By Steve Hubrecht
At their annual general meeting last week, Columbia Basin Trust (CBT) officials faced questions from the public about cutting back funding for programs, including one query in particular about no longer giving money to outdoor and environmental education.
The topic has been bubbling in the Columbia Valley since last spring, when the CBT announced they would stop funding for environmental education programs. That created no small uproar in the valley, as it directly impacted several local nonprofit groups, including the Columbia Basin Environmental Education Network (CBEEN), the Lake Windermere Ambassadors and Wildsight. Residents turned out in droves at a community meeting in Invermere to voice their displeasure at the move.
The issue flared up again last week (as reported in the Pioneer), when the CBT released its 2023-2024 draft management plan. Local outdoor education advocates were shocked to see the plan included no mention of education at all.
The CBT’s annual general meeting was held Thursday Sept. 14 in Kaslo but residents (and the Pioneer) were able to attend virtually. CBT president and chief executive officer Johnny Strilaeff and board chair Jocelyn Carver spoke for the first half of the meeting, while the second half of the meeting was dedicated to questions from residents (both in-person attendees and digital attendees). Most of the questions centred on the CBT’s financial position, but one touched on the topic of program cuts in a general sense.
“For every new program that launches, we have to reduce or even eliminate other existing programs,” replied Strilaeff, adding “those are difficult decisions . . . it’s complicated. There’s no specific formula.” Carver added that board decisions on which programs get prioritized are based on public feedback.
Shortly thereafter came another question, outlining that more than 1,000 people across the Columbia Basin region spoke out in the spring in favour of outdoor education, and noting that the CBT’s just released annual financial report mentions a surplus of $10 million in total, and that water and environmental initiatives specifically were $1.5 million under budget. The questioner asked if some of that surplus could go to environmental education and queried if the board could commit in a general sense to funding outdoor education.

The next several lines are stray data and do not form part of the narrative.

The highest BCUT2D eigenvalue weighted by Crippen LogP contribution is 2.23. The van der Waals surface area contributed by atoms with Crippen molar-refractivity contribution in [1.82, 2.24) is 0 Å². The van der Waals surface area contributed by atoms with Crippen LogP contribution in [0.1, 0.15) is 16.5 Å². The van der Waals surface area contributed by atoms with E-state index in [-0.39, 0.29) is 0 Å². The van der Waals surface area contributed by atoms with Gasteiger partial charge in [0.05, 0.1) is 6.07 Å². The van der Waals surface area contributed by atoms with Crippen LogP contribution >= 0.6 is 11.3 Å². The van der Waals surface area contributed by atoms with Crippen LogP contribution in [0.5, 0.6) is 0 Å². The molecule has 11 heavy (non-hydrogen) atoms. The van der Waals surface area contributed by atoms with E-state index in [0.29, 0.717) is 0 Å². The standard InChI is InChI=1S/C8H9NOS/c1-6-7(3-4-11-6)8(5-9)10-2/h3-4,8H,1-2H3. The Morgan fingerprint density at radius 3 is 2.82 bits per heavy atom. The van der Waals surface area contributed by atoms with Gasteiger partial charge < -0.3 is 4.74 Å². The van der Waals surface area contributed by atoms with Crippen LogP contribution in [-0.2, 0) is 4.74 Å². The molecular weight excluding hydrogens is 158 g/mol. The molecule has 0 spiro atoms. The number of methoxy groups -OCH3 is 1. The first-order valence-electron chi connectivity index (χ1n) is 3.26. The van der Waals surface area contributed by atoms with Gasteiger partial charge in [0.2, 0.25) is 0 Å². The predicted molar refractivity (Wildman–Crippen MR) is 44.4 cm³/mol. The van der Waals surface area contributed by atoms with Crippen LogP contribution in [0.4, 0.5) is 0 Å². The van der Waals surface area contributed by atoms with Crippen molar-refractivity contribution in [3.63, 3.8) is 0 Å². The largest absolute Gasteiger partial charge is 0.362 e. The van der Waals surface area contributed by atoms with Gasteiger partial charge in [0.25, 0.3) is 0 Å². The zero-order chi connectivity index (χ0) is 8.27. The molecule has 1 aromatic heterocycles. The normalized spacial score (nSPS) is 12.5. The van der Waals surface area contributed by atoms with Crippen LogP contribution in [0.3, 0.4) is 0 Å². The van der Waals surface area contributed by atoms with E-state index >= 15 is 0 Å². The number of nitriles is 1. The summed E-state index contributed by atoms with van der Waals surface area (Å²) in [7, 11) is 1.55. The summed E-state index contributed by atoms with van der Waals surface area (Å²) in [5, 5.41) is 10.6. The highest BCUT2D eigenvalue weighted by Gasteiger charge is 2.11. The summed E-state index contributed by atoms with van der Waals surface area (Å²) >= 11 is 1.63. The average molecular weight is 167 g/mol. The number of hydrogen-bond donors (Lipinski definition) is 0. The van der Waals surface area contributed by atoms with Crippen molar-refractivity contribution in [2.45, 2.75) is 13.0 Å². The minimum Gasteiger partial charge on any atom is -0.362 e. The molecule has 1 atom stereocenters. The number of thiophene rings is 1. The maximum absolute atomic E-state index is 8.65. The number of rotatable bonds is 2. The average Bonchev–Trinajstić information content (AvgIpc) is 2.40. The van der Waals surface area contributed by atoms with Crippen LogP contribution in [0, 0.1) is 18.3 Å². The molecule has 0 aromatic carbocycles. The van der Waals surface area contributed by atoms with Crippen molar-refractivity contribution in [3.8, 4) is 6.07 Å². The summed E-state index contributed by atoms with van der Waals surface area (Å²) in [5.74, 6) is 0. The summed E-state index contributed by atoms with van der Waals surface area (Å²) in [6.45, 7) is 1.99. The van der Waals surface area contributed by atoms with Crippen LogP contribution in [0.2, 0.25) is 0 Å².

“I think it’s a bit premature to even address that question (about committing to outdoor education funding),” said Strilaeff, adding the answer should become clear “at the end of this year or the beginning of next year.”
Strilaeff said the surplus shown in the report does not take into account the CBT’s debts that need to be repaid or loans done in partnership with Columbia Basin business.
“This (surplus) has a lot to do with timing,” he continued, adding that the CBT often enters into agreements with partners but the details are not sorted until after the financial year cutoff date. As a result “in any given year, you see some variability,” said Strilaeff, adding that in 2022 environmental and water initiatives were in fact over budget “and that was also due to timing.”
He did concede that “yes, environmental education is a priority, but it is one of many different priorities across the region.” The input during the public meeting last spring is “part of the broad bucket of input” that the board will consider, he added.
Strilaeff acknowledged that some long-running environmental education programs had to close as a result of CBT’s funding cuts, but characterized this as “a small number.”